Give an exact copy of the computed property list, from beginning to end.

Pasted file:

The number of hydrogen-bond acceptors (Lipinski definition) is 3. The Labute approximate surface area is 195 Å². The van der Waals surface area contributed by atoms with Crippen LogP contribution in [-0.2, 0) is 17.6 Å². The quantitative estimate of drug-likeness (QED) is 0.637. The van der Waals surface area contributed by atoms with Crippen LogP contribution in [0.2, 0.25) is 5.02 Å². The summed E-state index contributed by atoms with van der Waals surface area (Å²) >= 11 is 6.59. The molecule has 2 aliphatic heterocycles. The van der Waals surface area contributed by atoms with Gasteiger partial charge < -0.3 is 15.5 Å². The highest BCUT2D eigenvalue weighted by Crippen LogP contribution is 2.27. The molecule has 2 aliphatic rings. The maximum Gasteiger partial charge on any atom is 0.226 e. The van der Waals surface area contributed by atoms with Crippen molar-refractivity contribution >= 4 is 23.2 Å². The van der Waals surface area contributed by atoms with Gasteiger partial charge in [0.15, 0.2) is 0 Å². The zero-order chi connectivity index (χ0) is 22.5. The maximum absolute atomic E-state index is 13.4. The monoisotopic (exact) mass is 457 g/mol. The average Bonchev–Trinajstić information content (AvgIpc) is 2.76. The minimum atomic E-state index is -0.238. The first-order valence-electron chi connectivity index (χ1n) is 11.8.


The number of hydrogen-bond acceptors (Lipinski definition) is 3. The Labute approximate surface area is 195 Å². The van der Waals surface area contributed by atoms with Crippen LogP contribution in [-0.2, 0) is 17.6 Å². The quantitative estimate of drug-likeness (QED) is 0.637. The van der Waals surface area contributed by atoms with Crippen LogP contribution in [0.2, 0.25) is 5.02 Å². The summed E-state index contributed by atoms with van der Waals surface area (Å²) >= 11 is 6.59. The molecule has 2 aliphatic heterocycles. The van der Waals surface area contributed by atoms with Gasteiger partial charge < -0.3 is 15.5 Å². The highest BCUT2D eigenvalue weighted by Crippen LogP contribution is 2.27. The molecule has 2 aliphatic rings. The maximum Gasteiger partial charge on any atom is 0.226 e. The van der Waals surface area contributed by atoms with Crippen molar-refractivity contribution >= 4 is 23.2 Å². The van der Waals surface area contributed by atoms with Gasteiger partial charge in [0.15, 0.2) is 0 Å². The zero-order chi connectivity index (χ0) is 22.5. The maximum absolute atomic E-state index is 13.4. The monoisotopic (exact) mass is 457 g/mol. The average Bonchev–Trinajstić information content (AvgIpc) is 2.76. The minimum atomic E-state index is -0.238. The first-order valence-electron chi connectivity index (χ1n) is 11.8.